Fusarium Head Blight (FHB) has been a topic of discussion with growers, consultants and retailers over the last week. Growers need to monitor the stage of development of their wheat crop over the next few weeks in order to make fungicide application decisions. The stage of development of the area wheat crop ranges (March 24, 2023) from Feekes Stage 9 to 10.5.3. On March 23, 2023, Alfredo Martinez-Espinoza, Professor and Extension Specialist, University of Georgia gave an update on the head blight situation.
In most of the southern part of the state, wheat is generally at late booth and/or early heading, but cold temperatures have slowed the crop down some. The effect of recent freezing temperatures remains to be seen. This is especially true in the northern part of the state. Several incidences of powdery mildew have been reported. The FHB risk forecast tool is currently showing “low risk”. However, with rising temperatures, projected rainfall, and the crop soon reaching critical stages for FHB infection, there is a need for continued vigilance. For the northwest part of the state, wheat growth stage is at early booth.
According to the publication How a Wheat Plant Develops: Identifying Growth Stages: It usually takes 3–5 days for the head to be fully extended above the flag leaf and another 3–5 days to flower after full heading.
The fungi that causes FHB can overwinter on crop stubble such as wheat, barley, and corn, and as soilborne inoculum. FHB is introduced into a field through infected seed or wind-borne inoculum. The fungus is spread rapidly by rain splash and wind. The head, and in particular the open female flower during anthesis (pollination), is most susceptible to infection by Fusarium spores. Some infection can occur during kernel development. Moist environmental (rain, irrigation, fog, and long evening dew periods) conditions favor spore (inoculum) production and infection. Recent models have suggested that three or more rain or irrigation events from anthesis until 3-5 days post-anthesis and temperatures ranging from 77 to 86 degrees F (25 to 30 degrees C) will result in severe scab if inoculum is present and the variety is susceptible.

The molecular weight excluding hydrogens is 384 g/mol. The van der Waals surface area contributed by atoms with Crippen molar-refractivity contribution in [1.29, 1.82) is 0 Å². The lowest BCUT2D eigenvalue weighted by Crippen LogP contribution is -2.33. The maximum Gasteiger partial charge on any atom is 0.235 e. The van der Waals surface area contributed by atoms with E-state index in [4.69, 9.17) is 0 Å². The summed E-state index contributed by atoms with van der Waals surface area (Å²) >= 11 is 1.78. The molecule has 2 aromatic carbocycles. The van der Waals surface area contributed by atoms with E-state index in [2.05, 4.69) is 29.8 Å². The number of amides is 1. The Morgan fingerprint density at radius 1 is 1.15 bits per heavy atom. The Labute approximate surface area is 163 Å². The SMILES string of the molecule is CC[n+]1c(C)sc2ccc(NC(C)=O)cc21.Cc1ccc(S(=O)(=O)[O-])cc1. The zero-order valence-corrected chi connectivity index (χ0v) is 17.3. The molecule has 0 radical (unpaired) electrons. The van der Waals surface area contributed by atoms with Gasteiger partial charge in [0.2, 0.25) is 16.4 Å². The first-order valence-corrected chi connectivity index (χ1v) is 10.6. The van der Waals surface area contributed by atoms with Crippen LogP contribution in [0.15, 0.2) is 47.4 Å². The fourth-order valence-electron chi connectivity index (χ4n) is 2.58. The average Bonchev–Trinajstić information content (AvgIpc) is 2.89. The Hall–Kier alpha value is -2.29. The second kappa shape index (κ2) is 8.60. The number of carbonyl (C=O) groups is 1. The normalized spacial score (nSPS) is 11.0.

How do we manage this disease? FHB control using fungicides can be a challenge because of timing. Foliar applications with a triazol fungicide work best when applied at or within a week of early flowering (Feekes 10.5.1). Applying fungicides earlier (at heading, Feekes 10-1-10.5) will not sufficiently suppress FHB and DON. However, recent studies have shown that delaying application 5-7 days after the start of flowering can still suppress FHB and DON — in other words, later fungicide applications can still be effective in case of delays (such as weather) (Source – Optimizing Fungicide Use for Fusarium Head Blight (Scab) and
Associated Mycotoxins – Publication from the Crop Protection Network).
Strobilurin fungicides are not recommended for the management of FHB. Research from other states indicate that strobilurin fungicides can increase the DON content of FHB infected grain. Below are the recommended fungicides for the management of FHB, rates and efficacy. This information is from the 2023 UGA Pest Control Handbook.
Another interesting tool for the management of FHB is the Fusarium Head Blight Prediction Model. This model helps wheat producers predict the severity of this disease in their area. The model can be seen at https://www.wheatscab.psu.edu/ The two illustrations below give examples of the Fusarium Head Blight Model for March 24, 2023 for both susceptible and very susceptible wheat varieties.
Some great resources for FHB include the publications
Identification and Control of Fusarium Head Blight (Scab) of Wheat in Georgia
Optimizing Fungicide Use for Fusarium Head Blight (Scab) and Associated Mycotoxins
If you have questions about this topic please contact your local county Extension agent.